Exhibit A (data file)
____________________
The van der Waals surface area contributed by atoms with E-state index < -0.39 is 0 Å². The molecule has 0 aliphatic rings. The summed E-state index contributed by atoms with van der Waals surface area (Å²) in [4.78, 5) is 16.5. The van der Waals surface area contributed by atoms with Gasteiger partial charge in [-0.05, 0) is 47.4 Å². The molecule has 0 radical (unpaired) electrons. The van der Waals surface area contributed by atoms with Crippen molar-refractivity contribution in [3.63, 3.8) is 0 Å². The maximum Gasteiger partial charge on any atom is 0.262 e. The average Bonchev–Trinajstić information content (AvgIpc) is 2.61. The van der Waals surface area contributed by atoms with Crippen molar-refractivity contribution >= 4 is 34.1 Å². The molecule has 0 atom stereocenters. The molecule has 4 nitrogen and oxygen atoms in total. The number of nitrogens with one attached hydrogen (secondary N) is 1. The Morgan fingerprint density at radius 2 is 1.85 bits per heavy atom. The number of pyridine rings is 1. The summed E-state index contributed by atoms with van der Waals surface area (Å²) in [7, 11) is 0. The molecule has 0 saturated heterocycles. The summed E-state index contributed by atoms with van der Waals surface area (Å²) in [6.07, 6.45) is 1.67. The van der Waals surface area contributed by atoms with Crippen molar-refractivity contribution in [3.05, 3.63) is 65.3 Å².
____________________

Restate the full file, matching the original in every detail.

The van der Waals surface area contributed by atoms with E-state index < -0.39 is 0 Å². The molecule has 0 aliphatic rings. The summed E-state index contributed by atoms with van der Waals surface area (Å²) in [4.78, 5) is 16.5. The van der Waals surface area contributed by atoms with Gasteiger partial charge in [-0.05, 0) is 47.4 Å². The molecule has 0 radical (unpaired) electrons. The van der Waals surface area contributed by atoms with Crippen molar-refractivity contribution in [3.63, 3.8) is 0 Å². The maximum Gasteiger partial charge on any atom is 0.262 e. The average Bonchev–Trinajstić information content (AvgIpc) is 2.61. The van der Waals surface area contributed by atoms with Crippen molar-refractivity contribution >= 4 is 34.1 Å². The molecule has 0 atom stereocenters. The molecule has 4 nitrogen and oxygen atoms in total. The number of nitrogens with one attached hydrogen (secondary N) is 1. The Morgan fingerprint density at radius 2 is 1.85 bits per heavy atom. The number of pyridine rings is 1. The summed E-state index contributed by atoms with van der Waals surface area (Å²) in [7, 11) is 0. The molecule has 0 saturated heterocycles. The summed E-state index contributed by atoms with van der Waals surface area (Å²) in [6.07, 6.45) is 1.67. The van der Waals surface area contributed by atoms with Crippen molar-refractivity contribution in [3.05, 3.63) is 65.3 Å².